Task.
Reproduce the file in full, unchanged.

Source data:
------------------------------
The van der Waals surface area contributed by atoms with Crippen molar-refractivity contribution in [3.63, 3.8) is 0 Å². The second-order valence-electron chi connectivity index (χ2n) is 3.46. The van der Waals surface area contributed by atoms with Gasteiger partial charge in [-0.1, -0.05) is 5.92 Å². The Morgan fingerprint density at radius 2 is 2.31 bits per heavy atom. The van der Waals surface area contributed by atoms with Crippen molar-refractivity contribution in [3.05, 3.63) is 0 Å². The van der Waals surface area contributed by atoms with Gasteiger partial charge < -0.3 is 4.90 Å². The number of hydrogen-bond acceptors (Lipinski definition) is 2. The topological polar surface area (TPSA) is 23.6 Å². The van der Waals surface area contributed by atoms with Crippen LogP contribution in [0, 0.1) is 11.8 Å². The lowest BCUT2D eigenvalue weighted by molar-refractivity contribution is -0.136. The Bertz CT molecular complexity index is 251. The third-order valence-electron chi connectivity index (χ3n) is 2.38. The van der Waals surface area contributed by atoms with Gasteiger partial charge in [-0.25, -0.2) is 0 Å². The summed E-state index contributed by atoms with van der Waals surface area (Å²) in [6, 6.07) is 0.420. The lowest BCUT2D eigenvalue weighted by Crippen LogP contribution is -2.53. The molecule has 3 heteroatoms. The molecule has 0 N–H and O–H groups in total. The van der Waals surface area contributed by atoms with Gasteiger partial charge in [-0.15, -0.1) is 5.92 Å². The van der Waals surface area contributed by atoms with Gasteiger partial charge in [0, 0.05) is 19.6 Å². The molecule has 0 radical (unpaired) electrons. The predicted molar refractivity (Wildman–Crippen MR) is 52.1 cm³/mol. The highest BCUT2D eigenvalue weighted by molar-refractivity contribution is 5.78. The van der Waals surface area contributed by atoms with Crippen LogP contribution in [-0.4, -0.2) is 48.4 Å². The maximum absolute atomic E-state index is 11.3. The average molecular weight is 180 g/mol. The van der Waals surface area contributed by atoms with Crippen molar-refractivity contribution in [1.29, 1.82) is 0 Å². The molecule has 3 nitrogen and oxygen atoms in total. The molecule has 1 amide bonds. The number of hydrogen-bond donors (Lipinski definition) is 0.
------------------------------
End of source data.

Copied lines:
The van der Waals surface area contributed by atoms with Crippen molar-refractivity contribution in [3.63, 3.8) is 0 Å². The second-order valence-electron chi connectivity index (χ2n) is 3.46. The van der Waals surface area contributed by atoms with Gasteiger partial charge in [-0.1, -0.05) is 5.92 Å². The Morgan fingerprint density at radius 2 is 2.31 bits per heavy atom. The van der Waals surface area contributed by atoms with Crippen molar-refractivity contribution in [3.05, 3.63) is 0 Å². The van der Waals surface area contributed by atoms with Gasteiger partial charge < -0.3 is 4.90 Å². The number of hydrogen-bond acceptors (Lipinski definition) is 2. The topological polar surface area (TPSA) is 23.6 Å². The van der Waals surface area contributed by atoms with Crippen LogP contribution in [0, 0.1) is 11.8 Å². The lowest BCUT2D eigenvalue weighted by molar-refractivity contribution is -0.136. The Bertz CT molecular complexity index is 251. The third-order valence-electron chi connectivity index (χ3n) is 2.38. The van der Waals surface area contributed by atoms with Gasteiger partial charge in [-0.25, -0.2) is 0 Å². The summed E-state index contributed by atoms with van der Waals surface area (Å²) in [6, 6.07) is 0.420. The lowest BCUT2D eigenvalue weighted by Crippen LogP contribution is -2.53. The molecule has 3 heteroatoms. The molecule has 0 N–H and O–H groups in total. The van der Waals surface area contributed by atoms with Gasteiger partial charge in [-0.15, -0.1) is 5.92 Å². The van der Waals surface area contributed by atoms with Gasteiger partial charge in [0, 0.05) is 19.6 Å². The molecule has 0 radical (unpaired) electrons. The predicted molar refractivity (Wildman–Crippen MR) is 52.1 cm³/mol. The highest BCUT2D eigenvalue weighted by molar-refractivity contribution is 5.78. The van der Waals surface area contributed by atoms with Crippen LogP contribution in [-0.4, -0.2) is 48.4 Å². The maximum absolute atomic E-state index is 11.3. The average molecular weight is 180 g/mol. The van der Waals surface area contributed by atoms with Crippen molar-refractivity contribution in [1.29, 1.82) is 0 Å². The molecule has 3 nitrogen and oxygen atoms in total. The molecule has 1 amide bonds. The number of hydrogen-bond donors (Lipinski definition) is 0.